printf("\tUnits: ");
                scanf("%f",&Stud[j].Units[j]);
                unit_Accu+=Stud[j].Units[j];
                printf("\tGrade: ");
                scanf("%f",&Stud[j].Grade[j]);
                comp_Grade = Stud[j].Units[j] * Stud[j].Grade[j];
                grade_Accu += comp_Grade;             
          }
          Stud[i].QPI[i] = grade_Accu / unit_Accu;
          printf("\t\t%s = (qpi is: %.2f)\n", Stud[i].Name, Stud[i].QPI[i]);   
          
          gets(dummy); 
    }          
    printf("\n\n");
    printf("\t\t=========================\n");
   
    for(int k=0;k<3;k++)
    {
          printf("\t\t%s\n has a QPI of: %.2f)\n", Stud[k].Name, Stud[k].QPI[k]);
    }
    
    for (int y=0;y<3;y++)
    {
        for (int x=0;x<3;x++)
        {
            if (Stud[y].QPI[y]<Stud[x-1].QPI[x-1])
            {S_list[y].sort[y]=Stud[y].QPI[y];
            strcpy(S_list[y].name,Stud[y].Name);}
            else
              { S_list[y].sort[y]=Stud[y].QPI[y];
               strcpy(S_list[y].name,Stud[y].Name);}
        }
    }
    printf("\n\n");
    for (int y=0;y<3;y++)
    {
        printf(" %s \t\t%.2f\n",S_list[y].name,S_list[y].sort[y]);
    }

getchar();
getchar();
}

Edited 6 Years Ago by DoEds: n/a

You don't have to index the strings in our structure while taking the input. scanf("%s",&Stud[j].Subject[j]); This is wrong. What you want is to enter the subject for the jth student. So you need to index only the Stud array and not the Subject inside that structure. So it should be scanf("%s",Stud[j].Subject); Also you don't need the & (reference) to Subject since Subject represents the address of the start of the Subject string anyway.

Also are you sure you want the Units and Grade etc to be arrays or just one variable? If you really intend for them to be arrays, then you will have to run a small loop (where you are currently inputting the values for Units and Grades) and use that loop counter as index into the Units instead of using j, because j is for indexing into the Stud array and you will need another index to index into the Units and Grades arrays inside each of the Stud structure.

Also you need to revisit the definition of your structures. They look wierd.

Edited 6 Years Ago by shah1248: n/a

I've been reading about gets() and scanf() ...
I learn that they're both not safe in reading strings...instead using fgets() but i don't how to use fgets() to read inputs using a structure...

Edited 6 Years Ago by DoEds: n/a

You use it in a similar way to gets except you specify the maximum size of the char array you are reading into.
Take line 33:

fgets(Stud[i].Name,sizeof(Stud[i].Name),stdin);
(or you could put in 20 for the sizeof(Stud[i].Name) portion)
(last parameter is there in case you wanted to get input from a file, so you just need stdin to get it from the input stream)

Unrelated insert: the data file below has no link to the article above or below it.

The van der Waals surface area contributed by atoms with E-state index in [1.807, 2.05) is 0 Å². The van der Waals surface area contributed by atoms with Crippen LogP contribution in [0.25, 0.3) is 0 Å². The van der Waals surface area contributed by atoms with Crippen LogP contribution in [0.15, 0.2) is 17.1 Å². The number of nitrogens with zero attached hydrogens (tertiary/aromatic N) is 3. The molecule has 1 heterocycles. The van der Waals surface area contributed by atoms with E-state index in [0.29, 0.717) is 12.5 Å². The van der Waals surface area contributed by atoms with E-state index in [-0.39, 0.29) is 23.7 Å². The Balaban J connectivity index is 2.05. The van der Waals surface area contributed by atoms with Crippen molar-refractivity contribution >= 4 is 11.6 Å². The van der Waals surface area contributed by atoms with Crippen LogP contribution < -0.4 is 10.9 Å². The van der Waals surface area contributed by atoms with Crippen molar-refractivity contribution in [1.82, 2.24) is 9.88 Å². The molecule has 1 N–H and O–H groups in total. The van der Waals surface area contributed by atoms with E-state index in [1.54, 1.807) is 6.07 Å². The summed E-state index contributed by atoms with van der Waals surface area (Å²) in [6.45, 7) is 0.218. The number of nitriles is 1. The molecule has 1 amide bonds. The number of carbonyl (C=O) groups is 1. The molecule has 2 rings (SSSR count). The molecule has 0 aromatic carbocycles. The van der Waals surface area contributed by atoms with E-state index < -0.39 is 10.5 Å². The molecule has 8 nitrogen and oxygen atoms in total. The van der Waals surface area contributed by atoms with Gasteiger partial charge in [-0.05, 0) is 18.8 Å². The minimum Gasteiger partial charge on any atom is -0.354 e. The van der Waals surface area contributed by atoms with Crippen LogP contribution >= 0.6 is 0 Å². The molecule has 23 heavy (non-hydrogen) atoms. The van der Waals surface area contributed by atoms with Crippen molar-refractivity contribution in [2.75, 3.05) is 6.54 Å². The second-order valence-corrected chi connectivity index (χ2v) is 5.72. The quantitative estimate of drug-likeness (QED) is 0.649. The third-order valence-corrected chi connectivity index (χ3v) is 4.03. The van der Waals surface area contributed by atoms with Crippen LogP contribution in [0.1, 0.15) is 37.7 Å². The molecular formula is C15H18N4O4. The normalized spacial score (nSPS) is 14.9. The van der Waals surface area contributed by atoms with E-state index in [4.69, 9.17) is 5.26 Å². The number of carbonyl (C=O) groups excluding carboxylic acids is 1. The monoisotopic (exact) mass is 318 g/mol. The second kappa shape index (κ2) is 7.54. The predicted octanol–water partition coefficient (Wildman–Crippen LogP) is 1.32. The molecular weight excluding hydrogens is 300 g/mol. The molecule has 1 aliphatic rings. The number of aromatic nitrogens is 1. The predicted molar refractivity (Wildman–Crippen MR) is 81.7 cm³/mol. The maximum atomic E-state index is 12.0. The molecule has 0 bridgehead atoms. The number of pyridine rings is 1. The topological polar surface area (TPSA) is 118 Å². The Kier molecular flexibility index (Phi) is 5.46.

Just be aware that fgets will take in a '\n' character into the string/char arr when you press enter, so you may have to step through your char arrays and substitute a '\0' for the '\n' (fgets will append a '\0' to the end of the input anyway but this way you terminate it at the proper point).

Edited 6 Years Ago by jonsca: n/a

Awkie...Thanks this is helpful...
btw, How will i substitute '\0' for '\n'?

int i;
for (i= 0; i < array.length; i++){
if (array[i] == '\0') array[i] = '\n';
}

My C coding skills are very rusty but that is the general idea, you might have to tweak it a little bit to make it compile haha (I don't remember if C uses .size or .length for arrays..).

(I don't remember if C uses .size or .length for arrays..).

Neither lol.

int i;
for (i = 0;array[i] !='\0';i++)
{ 
    if(array[i] =='\n')
       array[i] = '\0';
}

Edited 6 Years Ago by jonsca: n/a

Neither lol.

int i;
for (i = 0;array[i] !='\0';i++)
{ 
    if(array[i] =='\n')
       array[i] = '\0';
}

Or maybe:

l = strlen(array)-1
if (array[l] == '\n') array[l] == '\0';

Saves a for loop.

That seems reasonable, but what if the buffer is 20 characters and the user only enters 4 and hits enter?

Comments
Are you being silly, or are you having a brain fart? ;o)

That seems reasonable, but what if the buffer is 20 characters and the user only enters 4 and hits enter?

What would the value of strlen() return in that case?

Comments
Yup

Whew, for some reason I confused C with objective-c .. of course the array isn't an Object and doesn't have 'size' or 'length'. I feel silly - Next time I'll compile first. Neat trick WaltP.

edit: just so the OP doesn't copy paste, there is a typo in Walt's snippet, the second == should be =

Edited 6 Years Ago by BestJewSinceJC: n/a

hello there, you are apparently getting closer to the success of your program.

Would it be alright to suggest? I bet you can also use fflush(stdin); before your first gets() statement. That will help you in your future encounter towards string inputs.

Good Luck!

Comments
i thought this was a joke. then i realized it was not a joke.

hello there, you are apparently getting closer to the success of your program.

Would it be alright to suggest? I bet you can also use fflush(stdin); before your first gets() statement. That will help you in your future encounter towards string inputs.

Good Luck!

You are the one that will need a lot of luck if you think it is acceptable to make use of fflush(stdin) and gets().